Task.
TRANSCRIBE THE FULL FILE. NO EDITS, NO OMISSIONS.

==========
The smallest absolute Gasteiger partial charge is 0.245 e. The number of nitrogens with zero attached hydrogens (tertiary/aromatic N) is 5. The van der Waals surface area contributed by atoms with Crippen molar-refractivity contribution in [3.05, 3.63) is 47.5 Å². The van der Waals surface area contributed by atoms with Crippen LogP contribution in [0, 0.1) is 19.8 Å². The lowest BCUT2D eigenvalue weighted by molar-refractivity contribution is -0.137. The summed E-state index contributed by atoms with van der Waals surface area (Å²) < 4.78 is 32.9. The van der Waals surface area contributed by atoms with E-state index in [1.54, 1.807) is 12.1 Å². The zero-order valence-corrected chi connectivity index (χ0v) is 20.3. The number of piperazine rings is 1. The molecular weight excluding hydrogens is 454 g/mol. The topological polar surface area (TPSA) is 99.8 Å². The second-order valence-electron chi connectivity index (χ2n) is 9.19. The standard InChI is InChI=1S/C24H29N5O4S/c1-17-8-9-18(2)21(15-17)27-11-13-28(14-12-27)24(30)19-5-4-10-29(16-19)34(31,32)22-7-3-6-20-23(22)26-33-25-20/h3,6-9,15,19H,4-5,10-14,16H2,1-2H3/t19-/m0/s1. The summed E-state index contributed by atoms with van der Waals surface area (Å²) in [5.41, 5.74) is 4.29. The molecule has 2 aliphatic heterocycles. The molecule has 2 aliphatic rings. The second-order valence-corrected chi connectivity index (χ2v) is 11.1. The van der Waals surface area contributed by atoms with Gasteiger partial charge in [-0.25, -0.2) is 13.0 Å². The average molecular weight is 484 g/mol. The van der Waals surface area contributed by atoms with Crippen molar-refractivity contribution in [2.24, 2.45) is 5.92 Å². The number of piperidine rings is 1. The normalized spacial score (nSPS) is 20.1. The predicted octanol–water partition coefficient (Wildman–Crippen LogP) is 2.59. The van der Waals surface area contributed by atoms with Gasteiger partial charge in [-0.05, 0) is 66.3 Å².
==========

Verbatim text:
The smallest absolute Gasteiger partial charge is 0.245 e. The number of nitrogens with zero attached hydrogens (tertiary/aromatic N) is 5. The van der Waals surface area contributed by atoms with Crippen molar-refractivity contribution in [3.05, 3.63) is 47.5 Å². The van der Waals surface area contributed by atoms with Crippen LogP contribution in [0, 0.1) is 19.8 Å². The lowest BCUT2D eigenvalue weighted by molar-refractivity contribution is -0.137. The summed E-state index contributed by atoms with van der Waals surface area (Å²) < 4.78 is 32.9. The van der Waals surface area contributed by atoms with E-state index in [1.54, 1.807) is 12.1 Å². The zero-order valence-corrected chi connectivity index (χ0v) is 20.3. The number of piperazine rings is 1. The molecular weight excluding hydrogens is 454 g/mol. The topological polar surface area (TPSA) is 99.8 Å². The second-order valence-electron chi connectivity index (χ2n) is 9.19. The standard InChI is InChI=1S/C24H29N5O4S/c1-17-8-9-18(2)21(15-17)27-11-13-28(14-12-27)24(30)19-5-4-10-29(16-19)34(31,32)22-7-3-6-20-23(22)26-33-25-20/h3,6-9,15,19H,4-5,10-14,16H2,1-2H3/t19-/m0/s1. The summed E-state index contributed by atoms with van der Waals surface area (Å²) in [5.41, 5.74) is 4.29. The molecule has 2 aliphatic heterocycles. The molecule has 2 aliphatic rings. The second-order valence-corrected chi connectivity index (χ2v) is 11.1. The van der Waals surface area contributed by atoms with Gasteiger partial charge in [-0.25, -0.2) is 13.0 Å². The average molecular weight is 484 g/mol. The van der Waals surface area contributed by atoms with Crippen molar-refractivity contribution in [2.24, 2.45) is 5.92 Å². The number of piperidine rings is 1. The normalized spacial score (nSPS) is 20.1. The predicted octanol–water partition coefficient (Wildman–Crippen LogP) is 2.59. The van der Waals surface area contributed by atoms with Gasteiger partial charge in [-0.05, 0) is 66.3 Å².